Inappropriate insult

11 03 2019

I happened to watch an Indian regional movie last week titled – ‘Vinaya Vidheya Rama’.  I was appalled by many things about the movie. Aside from the illogical story and physics-defying-heroic-stunts, one thing that truly triggered me was the form of insult that the villain imposes on men who defy him or his tyranny.  He makes the perpetrators don women’s ornaments – bangles and anklets – in front of everyone. Apparently, that’s the worst kind of offense that anyone can bear, and the whole town, including women, are horrified and distressed by the act.   By comparing them with women, the intention behind that “punishment” is to brand those men as incompetent and useless, and maybe something more demeaning that is beyond my imagination.  I’m shocked to see that kind of totally humiliating and insensitive insinuation of women in the current times and that too in a movie of a top hero and a top director. I always feel that movie makers have a social obligation to condemn or at least not reinforce regressive thoughts and beliefs  given the influence they have on people, especially young ones.





Shuddh Desi Romance

6 05 2014

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Got to watch this movie this weekend. Remember hearing positive reviews from friends about it back when it got released. But frankly, after watching the movie now, I don’t know what to say. For one thing, it’s bold. 🙂

Despite the risk of having dismissed as being from old school, I must say I found the movie irritating. What’s the whole point? I can think of a few:

  • It’s ok to be confused
  • Follow your heart even if it’s confused
  • Take forever to make up one’s mind
  • It’s ok to be irresponsible and commitment phobic
  • It’s ok to keep on acting on impulses until you have realized what’s in your heart and make up your mind about it, if it ever happens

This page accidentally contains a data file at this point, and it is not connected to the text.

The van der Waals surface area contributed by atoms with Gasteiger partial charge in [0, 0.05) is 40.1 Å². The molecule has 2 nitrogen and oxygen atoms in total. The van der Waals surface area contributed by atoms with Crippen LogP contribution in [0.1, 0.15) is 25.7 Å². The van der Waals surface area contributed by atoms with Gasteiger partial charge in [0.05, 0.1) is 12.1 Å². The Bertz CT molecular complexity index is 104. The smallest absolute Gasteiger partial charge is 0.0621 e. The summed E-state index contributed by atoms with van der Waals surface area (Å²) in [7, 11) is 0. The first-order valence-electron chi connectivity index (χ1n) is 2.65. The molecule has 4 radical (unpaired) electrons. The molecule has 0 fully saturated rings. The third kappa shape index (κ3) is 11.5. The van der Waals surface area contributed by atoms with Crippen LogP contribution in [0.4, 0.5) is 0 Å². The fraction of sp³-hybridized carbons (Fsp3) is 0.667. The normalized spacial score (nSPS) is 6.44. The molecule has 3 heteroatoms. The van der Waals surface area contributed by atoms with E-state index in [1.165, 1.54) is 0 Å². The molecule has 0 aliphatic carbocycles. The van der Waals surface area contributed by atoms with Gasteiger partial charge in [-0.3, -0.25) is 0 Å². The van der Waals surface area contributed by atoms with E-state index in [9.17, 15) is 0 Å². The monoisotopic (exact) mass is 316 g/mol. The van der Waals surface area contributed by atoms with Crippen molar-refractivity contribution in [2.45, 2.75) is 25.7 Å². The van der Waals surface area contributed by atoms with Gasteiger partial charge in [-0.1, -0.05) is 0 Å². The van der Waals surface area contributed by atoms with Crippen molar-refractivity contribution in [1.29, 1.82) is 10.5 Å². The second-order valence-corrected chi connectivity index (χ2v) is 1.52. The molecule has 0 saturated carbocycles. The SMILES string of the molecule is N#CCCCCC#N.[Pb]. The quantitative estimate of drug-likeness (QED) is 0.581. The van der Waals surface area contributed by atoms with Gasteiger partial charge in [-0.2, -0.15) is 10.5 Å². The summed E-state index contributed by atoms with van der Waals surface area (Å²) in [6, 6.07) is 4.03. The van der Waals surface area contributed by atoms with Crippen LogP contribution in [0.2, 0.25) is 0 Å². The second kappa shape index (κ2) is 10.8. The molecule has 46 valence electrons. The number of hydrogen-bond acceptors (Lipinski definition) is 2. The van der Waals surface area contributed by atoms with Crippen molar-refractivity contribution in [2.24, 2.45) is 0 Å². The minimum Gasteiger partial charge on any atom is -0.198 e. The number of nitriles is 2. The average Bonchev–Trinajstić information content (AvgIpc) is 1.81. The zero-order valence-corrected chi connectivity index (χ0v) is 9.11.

I’m not saying that marriage is the holy grail and one should go for it, no matter what, or that the sooner, the better. I am pretty aware of why many youngsters today are skeptical about marriage and are afraid to take the plunge. Rightly so, I must admit, given the long term and intense repercussions in case of a misjudgment.

But backing off from marriage even after finding the right person – I have really hard time trying to fathom it. Agreed that things can go wrong after marriage, even with the person you (think you)  love, but it doesn’t mean that the alternative of living together – with confusion and commitment phobia – guarantees you better things. It’s only an illusion of happiness. True happiness comes only from commitment and responsibility, in the absence of which there  are always the demons of uncertainty and insecurity towering over you.

Think guys, there must be a reason why the institution of marriage has lasted so long! Fix it, do not throw it away!

PS: Personally, I think that the hero got lot more than he deserved. Just look at him! God! 🙄





Shaadi Ke Side Effects

6 03 2014

Warning: This is a spoiler!

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It’s a decent movie depicting a very real issue in today’s marriages. Well made. Begins with a good and interesting beginning. Takes you through captivating narration until the break. The second half loses its sheen a trifle as it begins but eventually gets better towards the end.

Hmm.. What kind of a cryptic review is this! Phew!!!

Anyways, I have only one point to make about the movie. The urge was too much to resist and hence this unplanned post. 😛

I didn’t really understand why the sensible Mrs. Roy made too much of Mr. Roy’s  secret life. I didn’t understand why didn’t she think about why it happened in the first place? I was disappointed in her.

Whatever Mr. Roy’s intentions were, his response to her mistake/wrong was commendable. He feels that his behavior/absence has made her do it. It may be true or not, but the point is he was thinking about “why she might have done it”.

I don’t condone Mr. Roy’s actions completely, but it’s obvious that she ignored him all the while after the baby happened. She excluded him from her and the baby. She turned into a mother and forgot to be a wife.

In Little women, when Meg does the same mistake – by engrossing too much into the twins, leaving John lonely, John seeks solace in his guy friends and company.  They quarrel a lot.  But there, Marmee comes to the rescue by pointing out to Meg her folly and reminding her of her priorities.